Limiting energy wastage, conserving natural resources, reducing environmental impacts... The sustainable factory faces many challenges in its invitation to reinvent the industrial world. But how do we reconcile competitiveness with sustainability?
Chennai, India. Incorporating the Saint-Gobain Glass and Sekurit factories, as well as a research centre, the Saint-Gobain production complex proudly asserts its profile in the urban landscape. Designed to be sustainable from the outset, it now contributes to the conservation urban biodiversity. All the rainwater falling on its roof is collected by a harvesting system before being used to irrigate an urban forest! During the monsoon season, its tanks also store water that will then be used to supply the factory, removing any need to take water from the local supply network!
Right around the world, there is a new spirit of revolution in the air, as we begin to sweep away the old industrial model of the 20th century, and India is no exception. The factory of the future asserts its values against the background of sustainability. It is now committed to being less polluting, less demanding of raw materials, more frugal in its energy usage and less wasteful. The effort is absolutely worth it, because better resource and energy management are often accompanied by efficiency and substantial savings. Environmental protection also addresses today’s strong customer and consumer demand for a more responsible form of consumption that does not threaten ocean, forest, field and other ecosystems.
Biomass and cogeneration
Like any revolution, this new model demands change. The great upheaval begins with energy management. Tired of being singled out as culpable, manufacturing facilities are now turning to alternative energy sources like biomass and photovoltaic, or renewable recovered energy sources. Since September, the Saint-Gobain Sekurit factory in Savigliano, Italy, has made this bold choice by introducing a cogeneration tower. This technology recovers process-generated waste heat, and uses it to heat buildings and/or provide refrigeration. “In reality, we use 100% of the energy potential, and waste nothing at all!" explains Vincent Larbre, EHS manager at Saint-Gobain Sekurit. “This new system that enabled the factory to reduce its carbon emissions, at the same time as save money”.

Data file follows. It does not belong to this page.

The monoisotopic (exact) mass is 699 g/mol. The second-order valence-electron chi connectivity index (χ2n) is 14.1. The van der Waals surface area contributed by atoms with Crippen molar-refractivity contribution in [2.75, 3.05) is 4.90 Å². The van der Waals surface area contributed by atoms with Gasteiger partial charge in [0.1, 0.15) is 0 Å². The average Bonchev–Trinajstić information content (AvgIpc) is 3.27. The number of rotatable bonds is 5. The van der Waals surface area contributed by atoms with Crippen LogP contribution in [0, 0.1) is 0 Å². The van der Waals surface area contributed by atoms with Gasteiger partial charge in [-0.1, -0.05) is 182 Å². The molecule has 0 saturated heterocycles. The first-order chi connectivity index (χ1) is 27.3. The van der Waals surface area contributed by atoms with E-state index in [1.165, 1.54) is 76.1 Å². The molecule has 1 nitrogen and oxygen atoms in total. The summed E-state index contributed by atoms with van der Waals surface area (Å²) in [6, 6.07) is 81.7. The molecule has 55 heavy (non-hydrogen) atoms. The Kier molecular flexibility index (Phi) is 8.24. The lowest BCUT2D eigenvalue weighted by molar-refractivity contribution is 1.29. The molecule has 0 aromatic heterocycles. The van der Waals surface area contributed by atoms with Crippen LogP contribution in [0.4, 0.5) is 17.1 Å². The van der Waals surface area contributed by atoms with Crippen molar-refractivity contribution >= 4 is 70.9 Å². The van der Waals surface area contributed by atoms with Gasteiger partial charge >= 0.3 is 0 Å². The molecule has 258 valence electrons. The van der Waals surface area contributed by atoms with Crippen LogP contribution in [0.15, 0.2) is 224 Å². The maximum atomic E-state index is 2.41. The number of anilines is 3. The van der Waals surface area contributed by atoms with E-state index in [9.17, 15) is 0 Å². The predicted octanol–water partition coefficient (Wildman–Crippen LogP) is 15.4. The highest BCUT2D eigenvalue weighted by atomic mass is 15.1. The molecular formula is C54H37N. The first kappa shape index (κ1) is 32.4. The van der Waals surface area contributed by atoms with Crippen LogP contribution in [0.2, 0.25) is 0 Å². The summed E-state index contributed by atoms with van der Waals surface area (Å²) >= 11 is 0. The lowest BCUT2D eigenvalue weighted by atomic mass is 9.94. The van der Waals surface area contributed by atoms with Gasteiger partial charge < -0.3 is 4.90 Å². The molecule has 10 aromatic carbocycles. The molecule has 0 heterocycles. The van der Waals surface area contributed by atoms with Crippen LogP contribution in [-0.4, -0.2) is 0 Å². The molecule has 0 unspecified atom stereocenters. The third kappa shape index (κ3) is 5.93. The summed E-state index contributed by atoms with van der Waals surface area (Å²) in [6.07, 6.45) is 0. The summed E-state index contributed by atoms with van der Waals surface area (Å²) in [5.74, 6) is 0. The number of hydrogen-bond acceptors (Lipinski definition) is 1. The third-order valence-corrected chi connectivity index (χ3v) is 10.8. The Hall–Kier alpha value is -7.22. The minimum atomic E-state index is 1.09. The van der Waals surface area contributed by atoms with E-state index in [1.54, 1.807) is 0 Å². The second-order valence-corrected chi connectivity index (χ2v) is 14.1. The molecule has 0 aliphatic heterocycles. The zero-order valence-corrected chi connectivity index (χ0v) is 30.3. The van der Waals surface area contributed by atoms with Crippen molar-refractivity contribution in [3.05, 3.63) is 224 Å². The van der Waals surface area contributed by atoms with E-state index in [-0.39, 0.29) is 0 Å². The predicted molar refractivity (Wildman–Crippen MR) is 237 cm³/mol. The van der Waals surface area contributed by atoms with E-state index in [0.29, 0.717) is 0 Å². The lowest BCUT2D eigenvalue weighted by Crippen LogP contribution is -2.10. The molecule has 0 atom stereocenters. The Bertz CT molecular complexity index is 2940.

The same virtuous and responsible process is also operating elsewhere in Italy, at the Saint-Gobain factory in Pisa. In this factory which produces flat glass nothing is lost, everything is transformed... Especially heat from furnace fumes, which is collected and used to heat the warehouse!
Although the future carbide factory is already committed to energy from sustainable sources, it is also working to update its production facilities. Often polluting and energy-guzzling, the old production lines are being given a new and sustainable lease of life. The ISOVER centre of manufacturing excellence in Chemillé (Maine-et-Loire) also reflects this trend, with a brand-new glass wool blowing production line. Certified compliant with the ISO 14001 (environmental management) and ISO 50001 (energy management) standards, the site is now spearheading the sustainable energy transition with savings in water, energy and raw materials, as well as effective discharge management.
Restoring meaning and creating value
In practical terms, the sustainable factory seems to create value and restore meaning to industry, not only within teams, but also with customers and consumers. Increasingly committed to environmental protection, they expect strong signs and tangible action. They reject the ‘polluter pays’ principle in favour of a more responsible approach. And that is particularly true in the automotive sector. The focus of much criticism in terms of its CO2 emissions, this industry is fully engaged in reinventing itself.
Artificial Intelligence (AI) is another face of innovation. With Cobots, 3D printing, the IoT (Internet of Things), Industry 4.0 promises more efficient production and faster time-to-market, at the same time as energy use optimisation. Carmaker BMW has led the way with the 3D printing of turbocharger components. Previously, these components were manufactured all over the world and travelled nearly a million kilometres before assembly. Now though, on-site 3D printing has reduced fuel consumption by 20%, at the same time as rationalising the number of components used.
From sustainable factories to smart factories...
Photo credits: Saint-Gobain Sekurit, Sweden, Saint-Gobain India, Saint-Gobain - Franck Dunouau, Saint-Gobain Glass, See Right Management - Franck Dunouau